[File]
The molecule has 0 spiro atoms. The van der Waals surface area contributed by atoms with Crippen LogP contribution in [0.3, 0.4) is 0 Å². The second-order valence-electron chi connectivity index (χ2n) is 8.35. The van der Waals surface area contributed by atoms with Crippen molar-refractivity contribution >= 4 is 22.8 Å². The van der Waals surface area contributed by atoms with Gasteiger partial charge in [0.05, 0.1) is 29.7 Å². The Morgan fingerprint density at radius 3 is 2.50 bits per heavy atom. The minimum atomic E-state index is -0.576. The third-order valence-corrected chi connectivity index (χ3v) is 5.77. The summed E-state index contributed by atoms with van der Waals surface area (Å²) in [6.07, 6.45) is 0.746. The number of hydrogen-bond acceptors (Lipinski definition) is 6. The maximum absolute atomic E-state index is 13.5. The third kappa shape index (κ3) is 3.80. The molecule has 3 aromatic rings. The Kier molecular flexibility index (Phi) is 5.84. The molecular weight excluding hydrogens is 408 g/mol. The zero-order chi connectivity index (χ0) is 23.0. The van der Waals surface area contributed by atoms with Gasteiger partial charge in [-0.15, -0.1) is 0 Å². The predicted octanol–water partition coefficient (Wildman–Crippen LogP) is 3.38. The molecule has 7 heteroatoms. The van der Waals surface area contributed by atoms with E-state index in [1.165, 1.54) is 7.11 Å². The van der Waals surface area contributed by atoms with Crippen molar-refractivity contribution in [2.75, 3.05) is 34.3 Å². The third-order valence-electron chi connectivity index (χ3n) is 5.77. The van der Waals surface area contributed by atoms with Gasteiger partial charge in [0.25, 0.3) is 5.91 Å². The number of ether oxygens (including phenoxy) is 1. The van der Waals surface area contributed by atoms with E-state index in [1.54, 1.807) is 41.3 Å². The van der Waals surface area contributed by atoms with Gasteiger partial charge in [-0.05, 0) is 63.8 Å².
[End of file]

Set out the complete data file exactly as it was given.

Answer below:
The molecule has 0 spiro atoms. The van der Waals surface area contributed by atoms with Crippen LogP contribution in [0.3, 0.4) is 0 Å². The second-order valence-electron chi connectivity index (χ2n) is 8.35. The van der Waals surface area contributed by atoms with Crippen molar-refractivity contribution >= 4 is 22.8 Å². The van der Waals surface area contributed by atoms with Gasteiger partial charge in [0.05, 0.1) is 29.7 Å². The Morgan fingerprint density at radius 3 is 2.50 bits per heavy atom. The minimum atomic E-state index is -0.576. The third-order valence-corrected chi connectivity index (χ3v) is 5.77. The summed E-state index contributed by atoms with van der Waals surface area (Å²) in [6.07, 6.45) is 0.746. The number of hydrogen-bond acceptors (Lipinski definition) is 6. The maximum absolute atomic E-state index is 13.5. The third kappa shape index (κ3) is 3.80. The molecule has 3 aromatic rings. The Kier molecular flexibility index (Phi) is 5.84. The molecular weight excluding hydrogens is 408 g/mol. The zero-order chi connectivity index (χ0) is 23.0. The van der Waals surface area contributed by atoms with Gasteiger partial charge in [-0.15, -0.1) is 0 Å². The predicted octanol–water partition coefficient (Wildman–Crippen LogP) is 3.38. The molecule has 7 heteroatoms. The van der Waals surface area contributed by atoms with E-state index in [1.165, 1.54) is 7.11 Å². The van der Waals surface area contributed by atoms with Crippen molar-refractivity contribution in [2.75, 3.05) is 34.3 Å². The third-order valence-electron chi connectivity index (χ3n) is 5.77. The van der Waals surface area contributed by atoms with Gasteiger partial charge in [0.25, 0.3) is 5.91 Å². The number of ether oxygens (including phenoxy) is 1. The van der Waals surface area contributed by atoms with E-state index in [1.54, 1.807) is 41.3 Å². The van der Waals surface area contributed by atoms with Gasteiger partial charge in [-0.05, 0) is 63.8 Å².